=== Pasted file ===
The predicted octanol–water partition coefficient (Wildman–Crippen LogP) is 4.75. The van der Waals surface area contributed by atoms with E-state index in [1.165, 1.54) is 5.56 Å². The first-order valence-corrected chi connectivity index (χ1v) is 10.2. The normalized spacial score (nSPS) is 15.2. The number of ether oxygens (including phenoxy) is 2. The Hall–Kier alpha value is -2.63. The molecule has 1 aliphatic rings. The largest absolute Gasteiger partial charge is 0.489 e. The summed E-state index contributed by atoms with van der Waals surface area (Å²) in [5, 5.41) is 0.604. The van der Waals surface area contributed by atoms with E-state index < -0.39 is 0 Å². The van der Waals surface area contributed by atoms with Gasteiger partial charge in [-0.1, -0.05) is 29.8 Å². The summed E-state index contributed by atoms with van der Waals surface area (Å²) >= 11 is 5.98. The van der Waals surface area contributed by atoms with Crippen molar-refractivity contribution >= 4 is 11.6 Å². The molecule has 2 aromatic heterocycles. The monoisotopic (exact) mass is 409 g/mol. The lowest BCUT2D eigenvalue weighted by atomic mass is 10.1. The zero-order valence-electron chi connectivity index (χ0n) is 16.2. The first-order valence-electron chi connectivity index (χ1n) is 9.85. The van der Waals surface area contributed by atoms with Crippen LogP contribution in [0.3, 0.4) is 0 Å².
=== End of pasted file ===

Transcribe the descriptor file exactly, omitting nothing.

The predicted octanol–water partition coefficient (Wildman–Crippen LogP) is 4.75. The van der Waals surface area contributed by atoms with E-state index in [1.165, 1.54) is 5.56 Å². The first-order valence-corrected chi connectivity index (χ1v) is 10.2. The normalized spacial score (nSPS) is 15.2. The number of ether oxygens (including phenoxy) is 2. The Hall–Kier alpha value is -2.63. The molecule has 1 aliphatic rings. The largest absolute Gasteiger partial charge is 0.489 e. The summed E-state index contributed by atoms with van der Waals surface area (Å²) in [5, 5.41) is 0.604. The van der Waals surface area contributed by atoms with E-state index < -0.39 is 0 Å². The van der Waals surface area contributed by atoms with Gasteiger partial charge in [-0.1, -0.05) is 29.8 Å². The summed E-state index contributed by atoms with van der Waals surface area (Å²) >= 11 is 5.98. The van der Waals surface area contributed by atoms with Crippen molar-refractivity contribution >= 4 is 11.6 Å². The molecule has 2 aromatic heterocycles. The monoisotopic (exact) mass is 409 g/mol. The lowest BCUT2D eigenvalue weighted by atomic mass is 10.1. The zero-order valence-electron chi connectivity index (χ0n) is 16.2. The first-order valence-electron chi connectivity index (χ1n) is 9.85. The van der Waals surface area contributed by atoms with Crippen LogP contribution in [0.3, 0.4) is 0 Å².